Pericles himself led out a fleet against the seceders and, after winning a first engagement, unwisely divided his armament and allowed one squadron to be routed.
This was at once followed by an anti-ministerial fusion of the extremists of all parties, including seceders from the government (known as the T C Constitutional party); and when the diet reassembled, the opposition broke into the House by force and wrecked all the furniture, so that a session was physically impossible (Jan.
In a similar manner Warwick was founded in January 1643 by seceders from Providence under the lead of Samuel Gorton.
The original seceders in Virginia and North Carolina bore for a time the name "Republican Methodists," and then called themselves simply "Christians," a designation which with the pronunciation "Christ-yans" is still of ten applied to them.
These seceders were at first treated with great harshness, but have won their way to toleration, and form the Lutheran Free churches of Germany.
His refusal lost Bavaria to the movement; and the number of Bavarian sympathizers was still further reduced when the seceders, in 1878, allowed their priests to marry, a decision which Dollinger, as was known, sincerely regretted.
On the disruption of the Scottish Church he took the side of the seceders, giving a judicial opinion in their favour, afterwards reversed by the house of lords.
A conservative secession "on account of Hopkinsian errors" in 1822 of six ministers (five then under suspension) organized a General Synod and the classes of Hackensack and Union (central New York) in 1824; it united with the Christian Reformed Church, established by immigrants from Holland after 1835, to which there was added a fresh American secession in 1882 due to opposition (on the part of the seceders) to secret societies.
He had joined a sect of seceders from the kirk, and had all the characteristics of the typical Scottish Calvinist.
The Assembly went as far as was possible in offers of reconciliation, but the seceders were irreconcilable, and were deposed in 1740.
Naturally the opposite party, whether seceders, or " High Flyers," as they were called, within the church, had most influence with the populace, so that " the Trew Universal Kirk " of Scotland was broken into several communions, differing but slightly in accepted doctrines, and not at all in mode of worship. Their tendency has been centripetal, and all the " Free Churches " are agreed in their views concerning the prolonged existence of " the Auld Kirk."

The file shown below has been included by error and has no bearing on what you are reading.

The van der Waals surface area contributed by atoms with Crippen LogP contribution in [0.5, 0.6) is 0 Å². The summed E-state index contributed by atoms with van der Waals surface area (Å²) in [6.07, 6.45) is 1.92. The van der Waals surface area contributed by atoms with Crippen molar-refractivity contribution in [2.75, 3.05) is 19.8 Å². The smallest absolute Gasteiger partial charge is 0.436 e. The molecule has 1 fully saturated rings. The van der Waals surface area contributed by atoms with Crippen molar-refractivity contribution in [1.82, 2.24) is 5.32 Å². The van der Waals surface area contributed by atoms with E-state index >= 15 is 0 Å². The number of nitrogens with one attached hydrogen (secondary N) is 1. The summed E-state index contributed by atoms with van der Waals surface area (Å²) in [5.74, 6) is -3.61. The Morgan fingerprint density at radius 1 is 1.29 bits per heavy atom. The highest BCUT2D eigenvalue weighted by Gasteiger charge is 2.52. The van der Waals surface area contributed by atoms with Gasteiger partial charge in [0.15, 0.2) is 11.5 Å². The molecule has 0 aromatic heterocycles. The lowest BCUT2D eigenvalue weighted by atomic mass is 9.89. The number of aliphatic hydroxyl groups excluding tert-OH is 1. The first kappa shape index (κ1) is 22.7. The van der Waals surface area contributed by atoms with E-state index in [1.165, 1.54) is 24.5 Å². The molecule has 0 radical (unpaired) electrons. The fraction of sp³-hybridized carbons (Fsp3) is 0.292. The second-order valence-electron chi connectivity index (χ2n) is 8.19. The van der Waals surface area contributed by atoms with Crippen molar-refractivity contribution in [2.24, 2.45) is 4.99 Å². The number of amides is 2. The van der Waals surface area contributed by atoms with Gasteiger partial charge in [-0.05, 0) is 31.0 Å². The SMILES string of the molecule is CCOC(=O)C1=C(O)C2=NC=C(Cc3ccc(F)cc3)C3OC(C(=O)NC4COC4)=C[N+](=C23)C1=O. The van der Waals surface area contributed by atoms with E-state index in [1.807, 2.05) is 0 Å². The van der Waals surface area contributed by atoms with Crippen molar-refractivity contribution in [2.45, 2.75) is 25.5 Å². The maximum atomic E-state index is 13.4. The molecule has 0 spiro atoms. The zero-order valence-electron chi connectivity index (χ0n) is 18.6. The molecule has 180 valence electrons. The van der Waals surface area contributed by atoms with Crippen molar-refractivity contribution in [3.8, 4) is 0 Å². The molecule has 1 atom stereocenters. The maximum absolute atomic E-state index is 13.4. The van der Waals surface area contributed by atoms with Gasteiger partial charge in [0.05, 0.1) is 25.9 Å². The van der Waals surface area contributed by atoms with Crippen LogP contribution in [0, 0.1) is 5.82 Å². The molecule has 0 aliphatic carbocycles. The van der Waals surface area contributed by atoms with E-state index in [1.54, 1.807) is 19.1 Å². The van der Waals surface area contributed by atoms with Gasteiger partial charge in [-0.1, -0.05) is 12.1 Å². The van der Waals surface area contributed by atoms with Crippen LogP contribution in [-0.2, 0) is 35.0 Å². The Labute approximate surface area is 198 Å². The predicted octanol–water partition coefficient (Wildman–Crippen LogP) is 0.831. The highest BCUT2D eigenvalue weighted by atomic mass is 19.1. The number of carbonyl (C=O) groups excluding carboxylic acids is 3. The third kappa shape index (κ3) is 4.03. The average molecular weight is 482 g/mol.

The small minority which still retained the name joined the Original Seceders in 1842, the resultant body assuming the designation of United Original Seceders.
A small majority (twentyseven ministers in all) of the Synod of United Original Seceders joined the Free Church in 1852.
From about 1860, the seceders to Rome were able, thanks to French consular protection, to seize the majority of the Jacobite churches in Turkey; and this injustice has contributed much to the present degradation and impoverishment of the Jacobites.
The assembly addressed a pastoral letter to the people of the country, in which, while declining to " admit that the course taken by the seceders was justified by irresistible necessity," they counselled peace and goodwill towards them, and called for the loyal support of the remaining members of the church.
In 1860 he was nominated for the presidency by the pro-slavery seceders from the Democratic national convention, and received a total of 72 electoral votes, including those of every Southern state except Virginia, Kentucky, Tennessee and Missouri.
But, as he refused to limit his ministrations to one sect, the Seceders and he parted company, and without their countenance he made a tour through the principal towns of Scotland, the authorities of which in most instances presented him with the freedom of the burgh, in token of their estimate of the benefits to the community resulting from his preaching.
The Old Catholic separation followed, but Acton did not personally join the seceders, and the authorities prudently refrained from forcing the hands of so competent and influential an English layman.